Oil prices climbed on Thursday, settling at their highest in more than a week, as traders attempted to make sense of conflicting news reports around U.S.-China trade talks and parsed OPEC's monthly assessment of global supply and demand.
West Texas Intermediate crude for November delivery rose 96 cents, or 1.8%, to settle at $53.55 a barrel on the New York Mercantile Exchange—the highest front-month settlement since Oct. 1, according to Dow Jones Market Data. The global benchmark, December Brent crude gained 78 cents, or 1.3%, to end at $59.10 a barrel on ICE Futures Europe, for the highest finish since Sept. 30.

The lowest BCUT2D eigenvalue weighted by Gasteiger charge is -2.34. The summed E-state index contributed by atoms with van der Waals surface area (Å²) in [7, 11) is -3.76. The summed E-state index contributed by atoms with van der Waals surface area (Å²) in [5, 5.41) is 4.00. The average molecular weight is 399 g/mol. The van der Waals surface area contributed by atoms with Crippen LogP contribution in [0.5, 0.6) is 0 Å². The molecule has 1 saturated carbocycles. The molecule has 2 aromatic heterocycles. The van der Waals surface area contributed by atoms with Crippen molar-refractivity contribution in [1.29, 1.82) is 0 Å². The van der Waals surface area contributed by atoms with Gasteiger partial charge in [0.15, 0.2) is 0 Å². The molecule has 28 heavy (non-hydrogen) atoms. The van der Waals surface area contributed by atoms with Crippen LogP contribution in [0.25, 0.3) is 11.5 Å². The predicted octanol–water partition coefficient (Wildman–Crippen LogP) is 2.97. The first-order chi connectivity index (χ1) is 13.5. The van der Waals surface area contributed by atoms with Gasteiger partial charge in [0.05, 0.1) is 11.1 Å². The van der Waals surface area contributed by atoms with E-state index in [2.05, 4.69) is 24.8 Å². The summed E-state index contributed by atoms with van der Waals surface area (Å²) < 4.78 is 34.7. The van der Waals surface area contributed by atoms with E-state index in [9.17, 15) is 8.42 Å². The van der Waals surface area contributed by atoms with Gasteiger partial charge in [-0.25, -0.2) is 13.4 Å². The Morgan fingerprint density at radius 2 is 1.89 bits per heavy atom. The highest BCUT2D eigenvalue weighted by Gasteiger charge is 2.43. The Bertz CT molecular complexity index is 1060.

On Thursday, President Donald Trump said in a tweet that he plans to meet with Chinese Vice Premier Liu He on Friday. That provided an added boost to oil prices.
That followed a report Wednesday from Bloomberg News that the White House could implement a previously agreed upon currency deal with China ahead of schedule, and suspend tariff hikes due to take effect next week. The New York Times reported that President Donald Trump greenlighted issuing licenses to some U.S. companies to conduct business with Chinese telecom giant Huawei Technologies.
Source : Marketwatch